10/11/2005

Kevin Sites in the Hot Zone - Rescue Me

Posted by Kevin Sites on Mon Oct 10, 4:27 PM ET

Day Six: If your name is called, you might survive.

You'd think they'd won the lottery. In a sense they had, these IDPs (theUnited Nations designation for internally displaced people) in the remote mountains of eastern Congo. They had nothing. Nothing.

One old man did a little dance in the dirt, shuffling his feet back and forth, waving his white slip of paper, a smile on his face that seemed to stretch the length of the continent. Another woman stuck the paper to her forehead, rolled her tongue in her mouth - "la,la,la,la,la,la," her victory cry -- and ran to the redemption center.

They had been screened by their village elders, and when they came forward -- a nod of their heads, or a solemn no -- the elders separated the displaced from just the needy.

When their names were called, they received a coupon from the International Rescue Committee (IRC) that entitled them to the following: two packets of high-energy biscuits, plastic tarp, two cooking pots, ladle, five spoons, kitchen knife, a 10-liter jerry can and a bar of soap. Total value is about $50, but to them it is priceless, perhaps the difference between dying and surviving.

They are victims of a war of attrition lasting the better part of a decade. In fact, a war that was being waged by a foreign army: the Hutu Interahamwe militia from Rwanda. ..

Some of these are the same Hutus who had, in 1994, committed the worst genocide in Africa, killing more than 800,000 ethnic Tutsis and any others they considered sympathetic to the Tutsis in their Rwandan homeland.

The Interahamwe, with the help of the French, found refuge after their slaughtering spree in the Ninja Forest of the eastern Congo. Now they prey on the Congolese people, looting, raping, taking what they need to survive, or just what they want.

Vumiliya Mapendo fled her home in the village of Tubimbi when the Interahamwe attacked two weeks ago. She is sick with malaria and is almost too weak to stand. She leans her drawn face against a cypress tree, waiting in line for her name to be called.

"The militia use their rifle butts to beat my husband," says Mapendo. "He is in the hospital. He will survive, but he is hurt very badly."

She says she and her eight children fled to this village of Muzinzi, where they've relied on the kindness of friends.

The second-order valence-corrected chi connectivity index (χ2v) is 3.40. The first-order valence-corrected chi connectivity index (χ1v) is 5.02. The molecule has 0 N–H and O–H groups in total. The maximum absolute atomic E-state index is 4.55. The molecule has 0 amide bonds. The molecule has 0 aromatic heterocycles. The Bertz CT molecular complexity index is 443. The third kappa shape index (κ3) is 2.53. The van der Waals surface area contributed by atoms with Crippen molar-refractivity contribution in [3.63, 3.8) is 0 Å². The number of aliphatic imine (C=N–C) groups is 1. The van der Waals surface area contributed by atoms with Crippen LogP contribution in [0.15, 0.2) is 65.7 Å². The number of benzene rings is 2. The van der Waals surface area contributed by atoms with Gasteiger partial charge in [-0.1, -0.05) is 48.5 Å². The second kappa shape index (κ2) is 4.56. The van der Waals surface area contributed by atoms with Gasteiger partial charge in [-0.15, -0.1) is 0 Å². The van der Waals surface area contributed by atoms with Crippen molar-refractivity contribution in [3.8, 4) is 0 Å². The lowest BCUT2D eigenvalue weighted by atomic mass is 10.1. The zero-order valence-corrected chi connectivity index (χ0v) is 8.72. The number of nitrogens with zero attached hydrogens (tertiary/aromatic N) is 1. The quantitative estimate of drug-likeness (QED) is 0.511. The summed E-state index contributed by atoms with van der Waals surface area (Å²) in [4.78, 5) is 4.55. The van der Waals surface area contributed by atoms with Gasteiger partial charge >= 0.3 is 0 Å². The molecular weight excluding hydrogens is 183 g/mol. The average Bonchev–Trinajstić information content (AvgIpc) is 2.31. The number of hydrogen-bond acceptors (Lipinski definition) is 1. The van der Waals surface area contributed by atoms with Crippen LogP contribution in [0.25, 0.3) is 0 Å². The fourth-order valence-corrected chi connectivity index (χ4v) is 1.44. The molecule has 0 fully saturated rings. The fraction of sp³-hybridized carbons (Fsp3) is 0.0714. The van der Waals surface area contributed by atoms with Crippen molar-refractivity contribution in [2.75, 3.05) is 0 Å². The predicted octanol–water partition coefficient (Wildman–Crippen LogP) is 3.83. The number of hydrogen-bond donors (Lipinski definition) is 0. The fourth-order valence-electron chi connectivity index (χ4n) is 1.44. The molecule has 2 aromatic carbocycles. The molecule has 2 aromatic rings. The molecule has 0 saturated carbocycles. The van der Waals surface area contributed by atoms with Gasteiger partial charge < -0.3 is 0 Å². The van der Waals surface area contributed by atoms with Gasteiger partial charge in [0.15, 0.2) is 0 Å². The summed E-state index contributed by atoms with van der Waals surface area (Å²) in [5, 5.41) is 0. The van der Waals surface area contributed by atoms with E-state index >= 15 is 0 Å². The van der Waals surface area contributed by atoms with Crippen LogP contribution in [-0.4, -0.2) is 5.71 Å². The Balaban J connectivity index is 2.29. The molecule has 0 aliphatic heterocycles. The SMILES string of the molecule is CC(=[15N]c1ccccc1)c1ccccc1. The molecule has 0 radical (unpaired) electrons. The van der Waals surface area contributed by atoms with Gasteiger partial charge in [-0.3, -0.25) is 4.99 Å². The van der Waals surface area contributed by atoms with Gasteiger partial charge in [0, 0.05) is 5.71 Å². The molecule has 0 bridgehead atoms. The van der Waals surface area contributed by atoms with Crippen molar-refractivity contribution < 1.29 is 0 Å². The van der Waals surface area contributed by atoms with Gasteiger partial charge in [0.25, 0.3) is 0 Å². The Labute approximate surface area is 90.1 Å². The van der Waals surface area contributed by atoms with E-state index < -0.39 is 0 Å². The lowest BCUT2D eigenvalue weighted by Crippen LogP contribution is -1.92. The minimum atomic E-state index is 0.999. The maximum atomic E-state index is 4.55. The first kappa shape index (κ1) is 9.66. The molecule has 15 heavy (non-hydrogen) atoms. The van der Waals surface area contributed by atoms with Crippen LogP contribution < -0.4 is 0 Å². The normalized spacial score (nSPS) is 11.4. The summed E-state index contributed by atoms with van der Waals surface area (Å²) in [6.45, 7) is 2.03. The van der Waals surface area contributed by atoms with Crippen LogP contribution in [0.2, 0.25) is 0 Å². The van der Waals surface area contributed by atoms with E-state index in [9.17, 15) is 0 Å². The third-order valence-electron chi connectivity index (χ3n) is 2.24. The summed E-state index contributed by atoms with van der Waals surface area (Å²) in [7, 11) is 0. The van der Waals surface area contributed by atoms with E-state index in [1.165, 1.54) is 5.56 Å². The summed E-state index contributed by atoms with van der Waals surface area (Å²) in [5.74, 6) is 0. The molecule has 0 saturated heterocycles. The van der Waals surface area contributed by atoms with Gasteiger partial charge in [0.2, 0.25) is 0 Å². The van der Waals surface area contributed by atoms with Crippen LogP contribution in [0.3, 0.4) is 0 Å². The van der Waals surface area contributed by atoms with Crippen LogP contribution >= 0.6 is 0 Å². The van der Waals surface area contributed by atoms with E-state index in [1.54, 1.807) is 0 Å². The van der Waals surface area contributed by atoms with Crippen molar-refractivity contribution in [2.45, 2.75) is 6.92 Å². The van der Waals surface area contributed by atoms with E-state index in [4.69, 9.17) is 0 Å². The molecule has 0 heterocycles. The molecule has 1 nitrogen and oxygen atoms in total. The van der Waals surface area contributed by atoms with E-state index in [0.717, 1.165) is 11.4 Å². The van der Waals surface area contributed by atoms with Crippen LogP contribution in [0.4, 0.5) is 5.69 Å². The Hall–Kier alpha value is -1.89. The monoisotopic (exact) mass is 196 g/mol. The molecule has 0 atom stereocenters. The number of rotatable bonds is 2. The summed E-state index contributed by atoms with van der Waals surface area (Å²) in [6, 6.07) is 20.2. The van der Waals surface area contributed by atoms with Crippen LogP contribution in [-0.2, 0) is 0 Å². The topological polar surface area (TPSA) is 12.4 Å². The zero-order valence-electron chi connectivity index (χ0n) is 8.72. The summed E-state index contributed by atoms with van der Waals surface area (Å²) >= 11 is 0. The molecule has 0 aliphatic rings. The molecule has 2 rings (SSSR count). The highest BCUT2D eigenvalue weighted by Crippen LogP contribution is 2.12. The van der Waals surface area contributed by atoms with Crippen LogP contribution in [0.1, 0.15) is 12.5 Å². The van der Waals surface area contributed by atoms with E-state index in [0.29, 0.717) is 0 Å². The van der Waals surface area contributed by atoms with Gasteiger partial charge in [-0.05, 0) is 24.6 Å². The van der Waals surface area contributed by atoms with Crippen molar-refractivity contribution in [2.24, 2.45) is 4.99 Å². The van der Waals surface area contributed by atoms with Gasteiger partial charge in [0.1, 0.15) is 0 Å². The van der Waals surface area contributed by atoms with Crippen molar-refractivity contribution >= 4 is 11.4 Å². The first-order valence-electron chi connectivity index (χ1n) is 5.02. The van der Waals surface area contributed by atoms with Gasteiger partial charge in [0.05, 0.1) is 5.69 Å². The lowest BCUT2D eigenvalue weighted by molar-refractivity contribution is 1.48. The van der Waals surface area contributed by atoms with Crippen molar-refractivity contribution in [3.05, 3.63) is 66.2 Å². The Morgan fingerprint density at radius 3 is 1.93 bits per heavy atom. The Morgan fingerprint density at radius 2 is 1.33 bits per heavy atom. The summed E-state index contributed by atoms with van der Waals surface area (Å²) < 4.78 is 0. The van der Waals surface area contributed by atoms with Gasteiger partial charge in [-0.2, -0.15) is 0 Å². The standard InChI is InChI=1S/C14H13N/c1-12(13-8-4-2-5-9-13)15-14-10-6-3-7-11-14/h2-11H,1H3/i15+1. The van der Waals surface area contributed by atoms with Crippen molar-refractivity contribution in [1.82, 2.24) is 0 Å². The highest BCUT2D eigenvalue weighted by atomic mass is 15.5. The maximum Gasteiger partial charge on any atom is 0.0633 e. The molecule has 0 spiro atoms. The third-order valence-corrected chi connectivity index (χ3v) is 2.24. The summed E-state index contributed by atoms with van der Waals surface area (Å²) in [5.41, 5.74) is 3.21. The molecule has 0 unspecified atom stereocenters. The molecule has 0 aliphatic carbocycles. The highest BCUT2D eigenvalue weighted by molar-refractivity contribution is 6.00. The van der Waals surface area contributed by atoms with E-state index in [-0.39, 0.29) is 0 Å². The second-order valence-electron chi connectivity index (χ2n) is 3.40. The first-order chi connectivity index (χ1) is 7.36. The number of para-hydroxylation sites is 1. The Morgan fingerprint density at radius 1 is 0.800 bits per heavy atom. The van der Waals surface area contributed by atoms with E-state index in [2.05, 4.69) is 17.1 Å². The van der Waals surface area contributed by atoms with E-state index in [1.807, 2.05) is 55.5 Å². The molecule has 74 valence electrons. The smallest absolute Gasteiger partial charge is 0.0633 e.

"These clothes I'm wearing were given to me by another family," she says. "My children get nothing to eat all day but half a sweet potato. At the end of each day, when they don't call my name, my stomach hurts and I think I will have a heart attack."

If it weren't for the IRC, these people would probably have no hope at all. The nonprofit group has been working in the Congo for years and knows the vagaries of the environment. When villages are attacked like this, it sometimes takes weeks for anyone to get help to these remote regions. In response to the need, the IRC, mirroring the U.S. military's Quick Response Forces, created their own Rapid Response Team that has a mandate: to provide assistance to needy villages within 24 to 48 hours.

This most recent Interahamwe attack displaced 1,600 families, and the IRC planned to provide a survival kit to each and every one, although they want to make sure the right people get the assistance.

View photo essay
Musharhami, 28, hears his name called. He has six family members to tend to. The Interahamwe killed his mother and father and four younger brothers.

"They killed my brothers right in front of me," he says with no emotion. "Two of them were shot, and the others were cut with knives. When I watched this, I felt I was also a dead person. But they let me go. They wanted to keep someone alive so they could tell of their power and brutality."

He says he wishes he had died as well, but now he has responsibility to his surviving family members. He hoists the large survival sack onto his head and walks away down the dirt path. ..



Kevin Sites in the Hot Zone From Yahoo! News

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